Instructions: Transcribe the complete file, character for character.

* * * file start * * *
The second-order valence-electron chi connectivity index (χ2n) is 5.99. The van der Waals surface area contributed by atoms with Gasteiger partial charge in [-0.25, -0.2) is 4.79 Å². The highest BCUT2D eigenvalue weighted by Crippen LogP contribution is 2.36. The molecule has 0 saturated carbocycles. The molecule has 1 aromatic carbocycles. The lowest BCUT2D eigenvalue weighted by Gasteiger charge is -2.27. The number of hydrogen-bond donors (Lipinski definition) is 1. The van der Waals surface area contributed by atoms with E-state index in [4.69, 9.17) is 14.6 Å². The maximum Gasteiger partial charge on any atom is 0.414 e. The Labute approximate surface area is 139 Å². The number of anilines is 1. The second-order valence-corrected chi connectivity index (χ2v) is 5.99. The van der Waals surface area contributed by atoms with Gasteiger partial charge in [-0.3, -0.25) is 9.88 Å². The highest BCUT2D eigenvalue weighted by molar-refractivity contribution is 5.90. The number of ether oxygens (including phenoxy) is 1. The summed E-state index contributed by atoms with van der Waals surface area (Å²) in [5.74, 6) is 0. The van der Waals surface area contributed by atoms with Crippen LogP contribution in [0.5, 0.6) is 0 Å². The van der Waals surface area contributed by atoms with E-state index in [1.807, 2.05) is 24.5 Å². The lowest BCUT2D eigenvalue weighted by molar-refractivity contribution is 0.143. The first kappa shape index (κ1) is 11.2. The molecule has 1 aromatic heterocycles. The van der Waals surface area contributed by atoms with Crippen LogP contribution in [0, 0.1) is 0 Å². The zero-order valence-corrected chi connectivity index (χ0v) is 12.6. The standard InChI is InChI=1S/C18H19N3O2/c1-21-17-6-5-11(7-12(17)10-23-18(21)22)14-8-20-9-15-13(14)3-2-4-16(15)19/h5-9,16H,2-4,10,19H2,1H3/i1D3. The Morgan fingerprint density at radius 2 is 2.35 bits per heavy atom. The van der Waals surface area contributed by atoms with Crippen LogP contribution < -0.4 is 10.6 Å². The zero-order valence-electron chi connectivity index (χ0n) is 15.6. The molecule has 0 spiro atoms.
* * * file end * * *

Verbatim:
The second-order valence-electron chi connectivity index (χ2n) is 5.99. The van der Waals surface area contributed by atoms with Gasteiger partial charge in [-0.25, -0.2) is 4.79 Å². The highest BCUT2D eigenvalue weighted by Crippen LogP contribution is 2.36. The molecule has 0 saturated carbocycles. The molecule has 1 aromatic carbocycles. The lowest BCUT2D eigenvalue weighted by Gasteiger charge is -2.27. The number of hydrogen-bond donors (Lipinski definition) is 1. The van der Waals surface area contributed by atoms with E-state index in [4.69, 9.17) is 14.6 Å². The maximum Gasteiger partial charge on any atom is 0.414 e. The Labute approximate surface area is 139 Å². The number of anilines is 1. The second-order valence-corrected chi connectivity index (χ2v) is 5.99. The van der Waals surface area contributed by atoms with Gasteiger partial charge in [-0.3, -0.25) is 9.88 Å². The highest BCUT2D eigenvalue weighted by molar-refractivity contribution is 5.90. The number of ether oxygens (including phenoxy) is 1. The summed E-state index contributed by atoms with van der Waals surface area (Å²) in [5.74, 6) is 0. The van der Waals surface area contributed by atoms with Crippen LogP contribution in [0.5, 0.6) is 0 Å². The van der Waals surface area contributed by atoms with E-state index in [1.807, 2.05) is 24.5 Å². The lowest BCUT2D eigenvalue weighted by molar-refractivity contribution is 0.143. The first kappa shape index (κ1) is 11.2. The molecule has 1 aromatic heterocycles. The van der Waals surface area contributed by atoms with Crippen LogP contribution in [0, 0.1) is 0 Å². The zero-order valence-corrected chi connectivity index (χ0v) is 12.6. The standard InChI is InChI=1S/C18H19N3O2/c1-21-17-6-5-11(7-12(17)10-23-18(21)22)14-8-20-9-15-13(14)3-2-4-16(15)19/h5-9,16H,2-4,10,19H2,1H3/i1D3. The Morgan fingerprint density at radius 2 is 2.35 bits per heavy atom. The van der Waals surface area contributed by atoms with Crippen LogP contribution < -0.4 is 10.6 Å². The zero-order valence-electron chi connectivity index (χ0n) is 15.6. The molecule has 0 spiro atoms.